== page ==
Because I work in a giant call centre I commonly have to fight for a microwave in the kitchenette against overweight people. At lunch today while I waited to stick my tupperware tub into the next available oven a larger woman next to me said something I hear often when I have my lunch out.
"Wow, that looks healthy!"
What she was referring to was my fry up of chicken, capsicum, celery and four bean mix, on a bed of Basmati rice. And the only reason people think it "looks healthy" is because it has beans in it.
"I never eat beans," she said. "I didn't know you could have beans, in like, meals. I thought they only went in salads."
I believed that. Then she left, and I microwaved my lunch for five minutes and thirty seconds on medium-high.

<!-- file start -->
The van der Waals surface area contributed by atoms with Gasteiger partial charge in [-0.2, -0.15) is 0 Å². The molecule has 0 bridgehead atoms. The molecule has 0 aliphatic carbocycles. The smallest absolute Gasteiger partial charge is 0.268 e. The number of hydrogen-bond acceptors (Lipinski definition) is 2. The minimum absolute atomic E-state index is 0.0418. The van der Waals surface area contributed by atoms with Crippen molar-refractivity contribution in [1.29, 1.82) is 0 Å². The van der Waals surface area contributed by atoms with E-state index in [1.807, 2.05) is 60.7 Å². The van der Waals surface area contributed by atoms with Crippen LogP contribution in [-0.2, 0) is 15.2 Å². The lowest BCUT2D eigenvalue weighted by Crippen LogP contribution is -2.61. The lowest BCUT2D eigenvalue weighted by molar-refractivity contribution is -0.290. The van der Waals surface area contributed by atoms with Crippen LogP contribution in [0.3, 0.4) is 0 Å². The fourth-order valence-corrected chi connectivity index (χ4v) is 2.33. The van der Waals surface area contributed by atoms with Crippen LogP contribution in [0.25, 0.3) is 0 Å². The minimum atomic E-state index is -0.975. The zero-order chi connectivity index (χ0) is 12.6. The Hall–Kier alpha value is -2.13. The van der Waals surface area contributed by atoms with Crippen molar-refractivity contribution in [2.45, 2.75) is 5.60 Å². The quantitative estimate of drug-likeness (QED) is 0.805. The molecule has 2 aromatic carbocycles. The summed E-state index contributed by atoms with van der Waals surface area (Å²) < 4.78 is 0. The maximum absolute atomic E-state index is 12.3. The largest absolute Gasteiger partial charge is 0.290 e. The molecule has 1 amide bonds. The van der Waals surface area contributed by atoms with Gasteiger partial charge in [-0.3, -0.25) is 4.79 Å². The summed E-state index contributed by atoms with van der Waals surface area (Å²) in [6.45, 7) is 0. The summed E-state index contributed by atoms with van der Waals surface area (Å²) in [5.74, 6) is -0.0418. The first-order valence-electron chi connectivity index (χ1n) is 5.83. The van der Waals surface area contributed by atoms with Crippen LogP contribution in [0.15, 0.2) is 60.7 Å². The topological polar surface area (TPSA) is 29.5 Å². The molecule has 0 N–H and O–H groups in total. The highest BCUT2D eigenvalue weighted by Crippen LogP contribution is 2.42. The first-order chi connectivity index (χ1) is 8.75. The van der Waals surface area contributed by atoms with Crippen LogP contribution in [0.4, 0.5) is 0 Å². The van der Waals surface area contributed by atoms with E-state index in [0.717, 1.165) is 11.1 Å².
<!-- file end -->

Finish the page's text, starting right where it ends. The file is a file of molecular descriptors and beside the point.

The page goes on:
Later, I left work for the 500 metre walk to my car - because paying $40 a month for an uncovered car park in the middle of summer just seems call centre lazy. And, I figure if there is a day it looks like bucketing permanently then I'll work from home.
Once my eyes adjusted to the light the part of my brain which keeps prattling on about becoming a photographer pointed out to me how nice the clouds looked. They were like individual, suspended round blobs with rain that I'll never see giving them a nice shading around the bottom. Clouds are really important when taking photos of landscapes, because otherwise a third of your photo is super boring.
I drove home and then did some run throughs with Vanessa under an artfully cloudy sky. Next I did bunch of stretching and finally I emerged with my camera to take some photos with clouds in them. At this point I discovered the clouds had gone. Where did they go? I don't know. In the sky there was only cloudy streaks left, like the finished tray of self-saucing chocolate pudding. Except not brown.